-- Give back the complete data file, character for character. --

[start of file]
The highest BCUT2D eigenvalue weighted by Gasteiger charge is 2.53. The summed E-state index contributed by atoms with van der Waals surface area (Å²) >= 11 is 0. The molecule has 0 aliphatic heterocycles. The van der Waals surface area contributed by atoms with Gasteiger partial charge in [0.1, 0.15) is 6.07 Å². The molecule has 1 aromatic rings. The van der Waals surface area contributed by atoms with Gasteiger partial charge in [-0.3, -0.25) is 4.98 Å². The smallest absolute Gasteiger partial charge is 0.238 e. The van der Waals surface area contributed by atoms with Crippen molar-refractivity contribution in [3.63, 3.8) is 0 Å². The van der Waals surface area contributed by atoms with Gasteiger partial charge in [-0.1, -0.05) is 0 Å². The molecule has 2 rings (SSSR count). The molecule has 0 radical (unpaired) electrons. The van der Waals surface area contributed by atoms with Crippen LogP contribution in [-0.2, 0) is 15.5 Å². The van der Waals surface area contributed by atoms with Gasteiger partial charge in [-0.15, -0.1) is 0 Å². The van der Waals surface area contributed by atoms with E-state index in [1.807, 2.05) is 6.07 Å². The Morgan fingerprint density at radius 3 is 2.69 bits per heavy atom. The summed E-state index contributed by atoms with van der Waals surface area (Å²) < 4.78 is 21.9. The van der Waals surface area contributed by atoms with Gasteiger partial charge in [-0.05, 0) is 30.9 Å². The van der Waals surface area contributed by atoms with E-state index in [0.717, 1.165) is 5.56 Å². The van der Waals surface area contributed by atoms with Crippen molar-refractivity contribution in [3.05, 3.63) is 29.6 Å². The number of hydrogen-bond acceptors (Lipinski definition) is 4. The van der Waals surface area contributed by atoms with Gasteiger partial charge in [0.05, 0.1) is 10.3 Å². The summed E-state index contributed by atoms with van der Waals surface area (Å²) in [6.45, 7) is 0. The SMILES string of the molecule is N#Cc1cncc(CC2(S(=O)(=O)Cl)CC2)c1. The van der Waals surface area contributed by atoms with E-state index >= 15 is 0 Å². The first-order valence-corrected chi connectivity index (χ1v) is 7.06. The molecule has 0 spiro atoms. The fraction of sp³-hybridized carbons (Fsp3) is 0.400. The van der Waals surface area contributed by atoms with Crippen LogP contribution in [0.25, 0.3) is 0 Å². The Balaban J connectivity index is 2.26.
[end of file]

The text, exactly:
The highest BCUT2D eigenvalue weighted by Gasteiger charge is 2.53. The summed E-state index contributed by atoms with van der Waals surface area (Å²) >= 11 is 0. The molecule has 0 aliphatic heterocycles. The van der Waals surface area contributed by atoms with Gasteiger partial charge in [0.1, 0.15) is 6.07 Å². The molecule has 1 aromatic rings. The van der Waals surface area contributed by atoms with Gasteiger partial charge in [-0.3, -0.25) is 4.98 Å². The smallest absolute Gasteiger partial charge is 0.238 e. The van der Waals surface area contributed by atoms with Crippen molar-refractivity contribution in [3.63, 3.8) is 0 Å². The van der Waals surface area contributed by atoms with Gasteiger partial charge in [-0.1, -0.05) is 0 Å². The molecule has 2 rings (SSSR count). The molecule has 0 radical (unpaired) electrons. The van der Waals surface area contributed by atoms with Crippen LogP contribution in [-0.2, 0) is 15.5 Å². The van der Waals surface area contributed by atoms with Gasteiger partial charge in [-0.15, -0.1) is 0 Å². The van der Waals surface area contributed by atoms with E-state index in [1.807, 2.05) is 6.07 Å². The Morgan fingerprint density at radius 3 is 2.69 bits per heavy atom. The summed E-state index contributed by atoms with van der Waals surface area (Å²) < 4.78 is 21.9. The van der Waals surface area contributed by atoms with Gasteiger partial charge in [-0.05, 0) is 30.9 Å². The van der Waals surface area contributed by atoms with E-state index in [0.717, 1.165) is 5.56 Å². The van der Waals surface area contributed by atoms with Crippen molar-refractivity contribution in [3.05, 3.63) is 29.6 Å². The number of hydrogen-bond acceptors (Lipinski definition) is 4. The van der Waals surface area contributed by atoms with Gasteiger partial charge in [0.05, 0.1) is 10.3 Å². The summed E-state index contributed by atoms with van der Waals surface area (Å²) in [6.45, 7) is 0. The SMILES string of the molecule is N#Cc1cncc(CC2(S(=O)(=O)Cl)CC2)c1. The van der Waals surface area contributed by atoms with E-state index >= 15 is 0 Å². The first-order valence-corrected chi connectivity index (χ1v) is 7.06. The molecule has 0 spiro atoms. The fraction of sp³-hybridized carbons (Fsp3) is 0.400. The van der Waals surface area contributed by atoms with Crippen LogP contribution in [0.25, 0.3) is 0 Å². The Balaban J connectivity index is 2.26.